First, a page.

This page attempts to provide an introduction to your attorney.
I used to manage a law office and I have worked for attorneys either directly or on a case by case basis.
Most of what I did was to schedule appointments with clients, organize intake information for new clients, file documents in court, serve subpoena processes, do legal research, some legal writing of documents [mostly drafting and filing after completed and ready to file and serve on opposing counsel].
There was some investigating involved and following up on information provided or discovered.
The most stressful part of this job was scheduling court dates, depositions, hearings and appointments with witnesses, police, or clients. For the most part when a hearing is set after filing the paperwork the attorneys assistants contact each other and compare schedules hoping to find a day that each attorney has open and can attend a hearing and contacts the judges secretary and hopes that the judge will also have an open spot. Sometimes this is done in reverse and the judges secretary is called and open dates and times are wrote done before calling the other side and finding a date that works for everyone. Sometimes a Notice of Hearing comes from the court and that date can be in conflict with the boss'/attorney's current schedule. This can be a scheduling nightmare and can include having to call several attorneys and clients and a few courts to give notice of the scheduling conflict and try to work it all out.
The day was always full of things to do since a list of things to do was always being updated hourly.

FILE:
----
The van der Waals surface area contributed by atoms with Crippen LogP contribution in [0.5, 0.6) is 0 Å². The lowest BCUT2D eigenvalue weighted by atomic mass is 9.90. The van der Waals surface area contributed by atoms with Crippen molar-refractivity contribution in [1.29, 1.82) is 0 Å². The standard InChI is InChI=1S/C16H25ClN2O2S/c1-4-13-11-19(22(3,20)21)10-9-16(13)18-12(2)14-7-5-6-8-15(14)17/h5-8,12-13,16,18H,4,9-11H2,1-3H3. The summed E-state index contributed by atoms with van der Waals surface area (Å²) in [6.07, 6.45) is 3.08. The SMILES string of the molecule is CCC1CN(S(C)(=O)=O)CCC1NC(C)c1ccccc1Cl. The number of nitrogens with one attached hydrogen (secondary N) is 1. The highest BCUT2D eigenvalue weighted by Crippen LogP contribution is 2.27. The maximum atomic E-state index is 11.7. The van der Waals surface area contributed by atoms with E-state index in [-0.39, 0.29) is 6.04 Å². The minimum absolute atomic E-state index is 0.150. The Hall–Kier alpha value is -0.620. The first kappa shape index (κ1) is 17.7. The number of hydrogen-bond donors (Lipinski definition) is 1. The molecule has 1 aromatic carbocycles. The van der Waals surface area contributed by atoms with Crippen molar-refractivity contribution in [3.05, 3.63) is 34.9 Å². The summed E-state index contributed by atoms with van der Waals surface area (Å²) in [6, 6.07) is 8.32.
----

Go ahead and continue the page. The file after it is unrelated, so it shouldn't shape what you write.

I took this job knowing that the courts are corrupt and had no idea how my eyes would get opened and how much more the courts are corrupt than even I imagined.
The real meat of what the average attorney does is over bill the client for imagined services and time rendered and no one knows the truth. It is sort of like a Barber Shop being able to control how many haircuts are actually done and how many haircuts are reported to the IRS.
As a general rule the real function of an attorney is not to ever do anything that embarrasses a court, judge, prosecutor, or agency even at the expense of protecting a clients rights.
I found that even most of the attorneys I met really had no idea that they were "scum buckets" and thought that it is the client that does not understand because this is how things are done. A lot of attorneys are second and third generation attorneys and become licensed and have a job in an established law firm.
What the public does not understand is that the judge has total control over how much it is going to cost to litigate any case in the judges court. A lawyer soon learns that any judge can make any case so expensive to litigate that the attorneys client is going to run out of money before the case is completed and at that point in time cannot even afford the more expensive costs of filing an appeal.
So the bottom line here is that any attorney who zealously represents a client will soon find that the judge may over rule many portions of this "zealous representation" and the worst thing that will likely happen to that judge is these decisions will be overturned or reversed on appeal and it costs the judge nothing to do this. So, inconvenience a judge with your clients rights and you may have a client that cannot afford to pay these costs before you even finish representing the client. In other words the attorney does not get paid for these services and learns that a clients rights could mean the difference between making a living, or being a nice guy [a broke nice guy].
What I did was lie to clients often. An example of this goes like this:
A client comes in with a legal problem and is seeking to retain counsel.
At this point in time there are several things the attorney must know: